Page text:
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The trouble with the new African moneyed class is that it looks very much like old wealth dressed in new clothes. A Nigerian business magazine, Ventures, triumphantly reports this week that Africa has 55 billionaires and hints heavily that there may be many more business tycoons skulking under the radar in a continent that has been widely touted as the New Latin America or even the new Asia, if you believe the investor relations puffery.

The roll call is longer than a previous assessment by Forbes last year, which put the numbers of Africans with net worth greater than $1-billion (U.S.) at 16. Sadly, the Ventures list contains few surprises and quite a lot of disappointment. Nigerians account for 20 of the 55 billionaires, including Africa's richest man, Aliko Dangote. Perhaps one of the few genuine black African entrepreneurs in the list, Mr. Dangote made his fortune trading cement and food commodities, such as sugar and flour, before moving into manufacturing. However, the old guard and the politically well-connected still make up a large proportion of Africa's super-rich. Of the top ten tycoons, six are white Southern Africans: the list includes Nicky Oppenheimer of the De Beers diamond family; Johann Rupert, chairman of Richemont, the luxury products group; and Nathan Kirsh, the Swaziland property investor.

Nigeria figures large in this list. It is probably the most dynamic African economy, but in large part because of geology, as well as the opportunity it affords – for those with access to both capital and people in power, at least – to get control of an oily rent. Consider Africa's richest woman, Folorunsho Alakija. Born into a wealthy Nigerian family, says Ventures, she studied fashion in London and then returned to Nigeria, establishing Supreme Stitches, a clothing brand targeted at wealthy Nigerian women, whose clients included Maryam Babangida, wife of the former military dictator, Ibrahim Babangida. She then applied for an oil prospecting licence and a 617,000 acre block was granted to her company, Famfa, the basis of a fortune which Venture reckons is worth $7.3-billion.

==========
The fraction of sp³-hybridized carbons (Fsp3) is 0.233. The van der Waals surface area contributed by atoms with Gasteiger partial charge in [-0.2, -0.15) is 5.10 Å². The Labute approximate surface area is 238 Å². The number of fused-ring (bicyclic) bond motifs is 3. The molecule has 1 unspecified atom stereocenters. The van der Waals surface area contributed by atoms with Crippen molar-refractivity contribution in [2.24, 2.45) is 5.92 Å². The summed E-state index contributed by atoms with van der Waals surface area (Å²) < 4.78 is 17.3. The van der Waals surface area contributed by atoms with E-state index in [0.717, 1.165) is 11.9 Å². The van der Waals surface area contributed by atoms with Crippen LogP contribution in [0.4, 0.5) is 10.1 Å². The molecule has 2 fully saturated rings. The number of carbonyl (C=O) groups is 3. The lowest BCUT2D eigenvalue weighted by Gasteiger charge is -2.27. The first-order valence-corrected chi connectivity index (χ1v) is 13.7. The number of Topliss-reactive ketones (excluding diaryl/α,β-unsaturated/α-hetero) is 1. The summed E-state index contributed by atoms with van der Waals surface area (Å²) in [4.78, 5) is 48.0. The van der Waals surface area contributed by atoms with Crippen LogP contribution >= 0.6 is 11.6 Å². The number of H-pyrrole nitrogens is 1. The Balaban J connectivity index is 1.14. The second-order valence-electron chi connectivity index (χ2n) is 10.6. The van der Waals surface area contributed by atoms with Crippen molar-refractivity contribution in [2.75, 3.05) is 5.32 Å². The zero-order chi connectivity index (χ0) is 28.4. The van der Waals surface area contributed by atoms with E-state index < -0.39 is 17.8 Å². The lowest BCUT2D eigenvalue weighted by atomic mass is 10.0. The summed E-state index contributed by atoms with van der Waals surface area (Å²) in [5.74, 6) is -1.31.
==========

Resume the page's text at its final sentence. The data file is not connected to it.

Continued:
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Ms. Alakija is one of three women in the Venture billionaires club. The other two are Isabel dos Santos, daughter of the president of Angola – another state with happy geology – and Ngina Kenyatta, wife of the former Kenyan president.

The sad truth that lies behind this list is what we know already: capital has accumulated very rapidly in sub-Saharan Africa over the past "supercycle" decade of inflation in oil and metal prices. However, little capital has been reinvested in developing a manufacturing and services economy that might lead to the development of an African entrepreneurial, technical and professional middle class. In other words, a cadre of people with a self-interest in developing stable institutions that might protect Africa from rampant corruption, tribalism, feudalism and militarism.

There are exceptions, such as Mo Ibrahim, the Sudanese cellphone entrepreneur who set up a foundation to promote better government in Africa, awarding an annual prize to an African leader who democratically hands over power to a successor. However, despite examples of philanthropy, Chi-chi Okonjo, the founder of Ventures indicates that the behaviour of Africa's monied elite is not dissimilar to their Russian counterparts. "Parked wing tip to wing tip at airports and airfields around Lagos, Johannesburg and Nairobi are the private jets that shuttle the wealthy from business deals to vacation spots, avoiding Africa's impassable roads," he wrote in the Financial Times.

Russian oil and mineral rentiers became known as oligarchs – those few with access to capital and quick wits who acquired huge mineral resources in the collapse of the Soviet Union. They were allowed to keep their wealth on condition they paid tribute to the political leader, an unholy pact that continues to poison politics and society in Russia. This is a poor model for Africa, which needs an alternative to both crony capitalism and military rule. In its absence we will see nothing more than fleets of Lear jets in Lagos and flotillas of leaky boats heading for the southern shores of Europe.

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